Something is rotten in the state of Michigan.
One city neglected to inform its residents that its water supply was laced with cancerous chemicals. Another dissolved its public school district and replaced it with a charter school system, only to witness the for-profit management company it hired flee the scene after determining it couldn’t turn a profit. Numerous cities and school districts in the state are now run by single, state-appointed technocrats, as permitted under an emergency financial manager law pushed through by Rick Snyder, Michigan’s austerity-promoting governor. This legislation not only strips residents of their local voting rights, but gives Snyder’s appointee the power to do just about anything, including dissolving the city itself—all (no matter how disastrous) in the name of “fiscal responsibility.”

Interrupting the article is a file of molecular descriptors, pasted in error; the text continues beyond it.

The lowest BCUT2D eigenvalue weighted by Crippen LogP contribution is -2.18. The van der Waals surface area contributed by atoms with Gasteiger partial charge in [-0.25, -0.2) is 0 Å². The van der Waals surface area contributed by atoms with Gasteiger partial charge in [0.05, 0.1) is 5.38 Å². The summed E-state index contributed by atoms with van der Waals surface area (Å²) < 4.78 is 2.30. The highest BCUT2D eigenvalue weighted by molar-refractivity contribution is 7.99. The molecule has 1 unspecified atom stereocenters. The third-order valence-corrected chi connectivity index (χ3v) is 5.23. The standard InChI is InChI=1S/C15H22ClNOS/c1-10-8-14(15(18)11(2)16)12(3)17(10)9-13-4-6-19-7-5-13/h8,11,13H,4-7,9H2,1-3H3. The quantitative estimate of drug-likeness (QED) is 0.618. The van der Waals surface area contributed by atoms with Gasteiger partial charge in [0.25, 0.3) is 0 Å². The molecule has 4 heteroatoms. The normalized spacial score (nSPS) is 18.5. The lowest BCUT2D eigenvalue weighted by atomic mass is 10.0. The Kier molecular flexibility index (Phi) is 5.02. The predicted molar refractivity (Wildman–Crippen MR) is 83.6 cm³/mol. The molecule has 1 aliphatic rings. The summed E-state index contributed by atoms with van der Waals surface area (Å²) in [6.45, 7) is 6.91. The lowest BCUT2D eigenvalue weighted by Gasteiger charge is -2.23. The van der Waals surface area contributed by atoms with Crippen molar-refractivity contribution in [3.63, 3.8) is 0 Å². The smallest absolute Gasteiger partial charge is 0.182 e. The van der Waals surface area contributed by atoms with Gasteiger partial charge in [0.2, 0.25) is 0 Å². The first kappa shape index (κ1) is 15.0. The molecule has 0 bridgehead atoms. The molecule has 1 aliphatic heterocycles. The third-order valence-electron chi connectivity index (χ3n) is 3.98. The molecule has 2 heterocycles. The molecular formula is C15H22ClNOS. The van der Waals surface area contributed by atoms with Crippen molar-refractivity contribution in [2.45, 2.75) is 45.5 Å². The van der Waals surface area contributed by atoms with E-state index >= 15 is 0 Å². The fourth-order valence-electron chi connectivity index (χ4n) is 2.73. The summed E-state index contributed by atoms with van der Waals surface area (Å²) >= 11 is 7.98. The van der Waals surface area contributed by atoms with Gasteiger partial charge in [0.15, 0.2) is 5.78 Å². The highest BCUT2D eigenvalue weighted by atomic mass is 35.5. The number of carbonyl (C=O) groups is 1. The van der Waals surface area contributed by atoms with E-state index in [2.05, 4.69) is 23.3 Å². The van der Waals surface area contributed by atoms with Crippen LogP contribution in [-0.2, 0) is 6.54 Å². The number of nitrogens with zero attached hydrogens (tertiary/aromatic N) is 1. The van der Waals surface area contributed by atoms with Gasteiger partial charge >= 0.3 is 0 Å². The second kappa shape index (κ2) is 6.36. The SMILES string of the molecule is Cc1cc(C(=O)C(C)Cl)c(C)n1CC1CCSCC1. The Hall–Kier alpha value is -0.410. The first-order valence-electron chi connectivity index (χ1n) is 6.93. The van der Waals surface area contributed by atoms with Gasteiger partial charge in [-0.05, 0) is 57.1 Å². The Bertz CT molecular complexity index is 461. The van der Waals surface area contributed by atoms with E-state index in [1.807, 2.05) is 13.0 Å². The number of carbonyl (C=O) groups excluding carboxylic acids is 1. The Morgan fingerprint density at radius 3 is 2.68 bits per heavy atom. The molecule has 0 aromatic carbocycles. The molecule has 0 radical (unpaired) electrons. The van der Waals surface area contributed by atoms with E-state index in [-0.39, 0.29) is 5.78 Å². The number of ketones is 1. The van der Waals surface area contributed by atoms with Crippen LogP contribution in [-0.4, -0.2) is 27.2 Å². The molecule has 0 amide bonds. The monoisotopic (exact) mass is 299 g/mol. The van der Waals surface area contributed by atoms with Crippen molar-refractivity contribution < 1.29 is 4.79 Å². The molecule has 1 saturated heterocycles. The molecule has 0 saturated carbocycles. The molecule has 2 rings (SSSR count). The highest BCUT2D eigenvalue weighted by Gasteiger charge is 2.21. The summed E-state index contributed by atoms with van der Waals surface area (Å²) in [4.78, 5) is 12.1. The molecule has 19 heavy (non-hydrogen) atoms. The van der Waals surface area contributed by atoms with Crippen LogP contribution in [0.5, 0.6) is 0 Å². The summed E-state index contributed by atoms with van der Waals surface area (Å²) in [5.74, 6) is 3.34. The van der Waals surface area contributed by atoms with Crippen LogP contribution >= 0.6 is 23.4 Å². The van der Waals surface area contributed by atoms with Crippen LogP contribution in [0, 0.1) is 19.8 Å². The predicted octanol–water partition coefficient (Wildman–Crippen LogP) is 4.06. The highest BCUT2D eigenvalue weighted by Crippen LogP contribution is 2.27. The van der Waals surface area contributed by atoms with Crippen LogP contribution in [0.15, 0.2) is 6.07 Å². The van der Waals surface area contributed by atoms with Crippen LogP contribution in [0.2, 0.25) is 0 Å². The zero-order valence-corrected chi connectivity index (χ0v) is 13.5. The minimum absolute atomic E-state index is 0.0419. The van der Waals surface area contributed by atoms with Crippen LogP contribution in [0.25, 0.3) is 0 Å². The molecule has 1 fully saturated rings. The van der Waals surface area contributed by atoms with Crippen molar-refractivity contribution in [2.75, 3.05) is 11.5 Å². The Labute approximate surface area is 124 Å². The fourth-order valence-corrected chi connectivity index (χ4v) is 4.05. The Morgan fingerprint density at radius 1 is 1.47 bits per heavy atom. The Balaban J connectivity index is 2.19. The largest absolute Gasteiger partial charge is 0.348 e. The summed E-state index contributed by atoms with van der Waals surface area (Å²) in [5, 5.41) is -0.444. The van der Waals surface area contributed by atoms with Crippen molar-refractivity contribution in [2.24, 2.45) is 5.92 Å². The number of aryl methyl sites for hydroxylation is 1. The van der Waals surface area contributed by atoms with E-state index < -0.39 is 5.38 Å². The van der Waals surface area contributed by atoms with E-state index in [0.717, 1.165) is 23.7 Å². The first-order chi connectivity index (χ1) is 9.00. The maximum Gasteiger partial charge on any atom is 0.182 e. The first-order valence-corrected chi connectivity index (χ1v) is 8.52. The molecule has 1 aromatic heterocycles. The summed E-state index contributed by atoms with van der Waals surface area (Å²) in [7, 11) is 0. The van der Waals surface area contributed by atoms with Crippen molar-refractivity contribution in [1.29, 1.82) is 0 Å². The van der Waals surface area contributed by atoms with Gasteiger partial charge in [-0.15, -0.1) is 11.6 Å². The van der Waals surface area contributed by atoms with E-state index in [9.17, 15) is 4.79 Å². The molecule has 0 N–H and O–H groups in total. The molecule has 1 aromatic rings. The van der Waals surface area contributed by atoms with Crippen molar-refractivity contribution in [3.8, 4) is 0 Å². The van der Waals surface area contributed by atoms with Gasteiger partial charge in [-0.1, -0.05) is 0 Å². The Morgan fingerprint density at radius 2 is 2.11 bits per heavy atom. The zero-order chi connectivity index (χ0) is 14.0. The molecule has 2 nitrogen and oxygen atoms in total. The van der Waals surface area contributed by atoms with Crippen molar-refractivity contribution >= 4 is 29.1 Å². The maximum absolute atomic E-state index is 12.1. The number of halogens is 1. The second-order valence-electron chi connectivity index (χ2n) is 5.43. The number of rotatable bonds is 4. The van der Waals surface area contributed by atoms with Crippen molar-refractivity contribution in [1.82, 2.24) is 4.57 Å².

If you’re thinking, “Who cares?” since what happens in Michigan stays in Michigan, think again. The state’s aggressive balance-the-books style of governance has already spread beyond its borders. In January, New Jersey Governor Chris Christie appointed bankruptcy lawyer and former Detroit emergency manager Kevyn Orr to be a “legal adviser” to Atlantic City. The Detroit Free Press described the move as “a state takeover similar to Gov. Rick Snyder’s state intervention in the Motor City.”